Eye disease in the Navajo indians

Ann Ophthalmol. 1982 Jan;14(1):38-40.

Abstract

The ocular disease distribution and causes of blindness in the Navajo Indians are discussed. Trauma, usually associated with alcohol ingestion, is the most common cause of monocular blindness. Corneal scars, glaucoma, and retinal detachment are the other leading causes of blindness. Stage IV trachoma is frequently seen in the elderly, but active trachoma is present in only about 1% of Navajo children, a dramatic decline from the past. Pterygium, phlyctenular disease, limbal vernal catarrh, trachoma, pseudoexfoliation of the lens, phakomorphic angle closure glaucoma, iridocyclitis, retinitis pigmentosa, and high corneal astigmatism occur more commonly than in the general US population. Mature cataracts and retinoblastoma may be more prevalent. Acute spontaneous angle-closure glaucoma, unrelated to cataracts, has not been seen. Large pterygia, the most common external problem frequently cause corneal distortion and visual disturbances.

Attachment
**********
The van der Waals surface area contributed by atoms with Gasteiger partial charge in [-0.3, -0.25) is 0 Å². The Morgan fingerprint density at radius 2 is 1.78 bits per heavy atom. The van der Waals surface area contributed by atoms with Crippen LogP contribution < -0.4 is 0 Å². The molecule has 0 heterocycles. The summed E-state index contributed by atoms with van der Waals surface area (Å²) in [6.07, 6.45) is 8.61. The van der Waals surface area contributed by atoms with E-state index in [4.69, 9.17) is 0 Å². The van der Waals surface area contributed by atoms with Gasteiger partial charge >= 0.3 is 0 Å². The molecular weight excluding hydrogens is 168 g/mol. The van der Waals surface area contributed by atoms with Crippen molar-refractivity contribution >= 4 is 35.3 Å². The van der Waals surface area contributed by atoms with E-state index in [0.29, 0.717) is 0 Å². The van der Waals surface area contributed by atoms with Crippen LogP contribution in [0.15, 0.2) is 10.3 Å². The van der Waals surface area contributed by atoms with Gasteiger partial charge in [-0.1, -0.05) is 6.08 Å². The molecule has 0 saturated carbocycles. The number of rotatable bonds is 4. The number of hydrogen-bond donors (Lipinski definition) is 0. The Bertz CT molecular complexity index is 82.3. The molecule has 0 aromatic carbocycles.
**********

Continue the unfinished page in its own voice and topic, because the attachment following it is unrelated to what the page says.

MeSH terms

  • Adult
  • Blindness / epidemiology*
  • Blindness / etiology
  • Child
  • Corneal Diseases / complications
  • Eye Diseases / epidemiology*
  • Eye Injuries / complications
  • Glaucoma / complications
  • Humans
  • Indians, North American
  • Lens Diseases / epidemiology
  • New Mexico
  • Pterygium / epidemiology
  • Retinal Detachment / complications
  • Retinitis Pigmentosa / epidemiology
  • Trachoma / epidemiology